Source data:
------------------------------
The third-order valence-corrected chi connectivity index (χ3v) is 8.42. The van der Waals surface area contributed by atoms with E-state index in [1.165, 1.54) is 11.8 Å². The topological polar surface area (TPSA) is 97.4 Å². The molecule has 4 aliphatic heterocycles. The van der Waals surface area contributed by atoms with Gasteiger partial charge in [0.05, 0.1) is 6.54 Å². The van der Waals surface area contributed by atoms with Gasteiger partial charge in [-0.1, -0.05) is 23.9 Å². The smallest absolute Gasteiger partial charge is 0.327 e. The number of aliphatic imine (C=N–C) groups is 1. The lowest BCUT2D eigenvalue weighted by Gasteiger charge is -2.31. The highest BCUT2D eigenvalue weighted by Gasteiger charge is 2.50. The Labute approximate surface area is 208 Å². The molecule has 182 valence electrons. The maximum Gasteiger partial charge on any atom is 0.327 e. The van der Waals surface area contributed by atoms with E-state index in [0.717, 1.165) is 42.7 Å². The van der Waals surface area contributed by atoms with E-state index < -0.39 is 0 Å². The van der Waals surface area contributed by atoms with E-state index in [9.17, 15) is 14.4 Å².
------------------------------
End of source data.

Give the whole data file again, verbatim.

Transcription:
The third-order valence-corrected chi connectivity index (χ3v) is 8.42. The van der Waals surface area contributed by atoms with E-state index in [1.165, 1.54) is 11.8 Å². The topological polar surface area (TPSA) is 97.4 Å². The molecule has 4 aliphatic heterocycles. The van der Waals surface area contributed by atoms with Gasteiger partial charge in [0.05, 0.1) is 6.54 Å². The van der Waals surface area contributed by atoms with Gasteiger partial charge in [-0.1, -0.05) is 23.9 Å². The smallest absolute Gasteiger partial charge is 0.327 e. The number of aliphatic imine (C=N–C) groups is 1. The lowest BCUT2D eigenvalue weighted by Gasteiger charge is -2.31. The highest BCUT2D eigenvalue weighted by Gasteiger charge is 2.50. The Labute approximate surface area is 208 Å². The molecule has 182 valence electrons. The maximum Gasteiger partial charge on any atom is 0.327 e. The van der Waals surface area contributed by atoms with E-state index in [0.717, 1.165) is 42.7 Å². The van der Waals surface area contributed by atoms with E-state index < -0.39 is 0 Å². The van der Waals surface area contributed by atoms with E-state index in [9.17, 15) is 14.4 Å².